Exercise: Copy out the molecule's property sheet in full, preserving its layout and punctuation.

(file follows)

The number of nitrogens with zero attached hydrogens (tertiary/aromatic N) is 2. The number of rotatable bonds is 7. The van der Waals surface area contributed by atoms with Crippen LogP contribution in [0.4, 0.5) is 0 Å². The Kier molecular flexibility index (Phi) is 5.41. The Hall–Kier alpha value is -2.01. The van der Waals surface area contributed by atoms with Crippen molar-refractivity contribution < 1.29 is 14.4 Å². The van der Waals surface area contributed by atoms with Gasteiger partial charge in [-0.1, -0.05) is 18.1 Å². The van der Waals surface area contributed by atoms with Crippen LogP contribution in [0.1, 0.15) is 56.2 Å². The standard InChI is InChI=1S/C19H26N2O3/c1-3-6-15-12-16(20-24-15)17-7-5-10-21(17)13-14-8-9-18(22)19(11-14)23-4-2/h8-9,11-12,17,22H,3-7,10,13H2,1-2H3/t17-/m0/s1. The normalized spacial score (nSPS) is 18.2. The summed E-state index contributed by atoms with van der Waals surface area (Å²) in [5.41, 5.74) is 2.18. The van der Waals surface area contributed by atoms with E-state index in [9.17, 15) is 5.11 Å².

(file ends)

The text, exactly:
The number of nitrogens with zero attached hydrogens (tertiary/aromatic N) is 2. The number of rotatable bonds is 7. The van der Waals surface area contributed by atoms with Crippen LogP contribution in [0.4, 0.5) is 0 Å². The Kier molecular flexibility index (Phi) is 5.41. The Hall–Kier alpha value is -2.01. The van der Waals surface area contributed by atoms with Crippen molar-refractivity contribution < 1.29 is 14.4 Å². The van der Waals surface area contributed by atoms with Gasteiger partial charge in [-0.1, -0.05) is 18.1 Å². The van der Waals surface area contributed by atoms with Crippen LogP contribution in [0.1, 0.15) is 56.2 Å². The standard InChI is InChI=1S/C19H26N2O3/c1-3-6-15-12-16(20-24-15)17-7-5-10-21(17)13-14-8-9-18(22)19(11-14)23-4-2/h8-9,11-12,17,22H,3-7,10,13H2,1-2H3/t17-/m0/s1. The normalized spacial score (nSPS) is 18.2. The summed E-state index contributed by atoms with van der Waals surface area (Å²) in [5.41, 5.74) is 2.18. The van der Waals surface area contributed by atoms with E-state index in [9.17, 15) is 5.11 Å².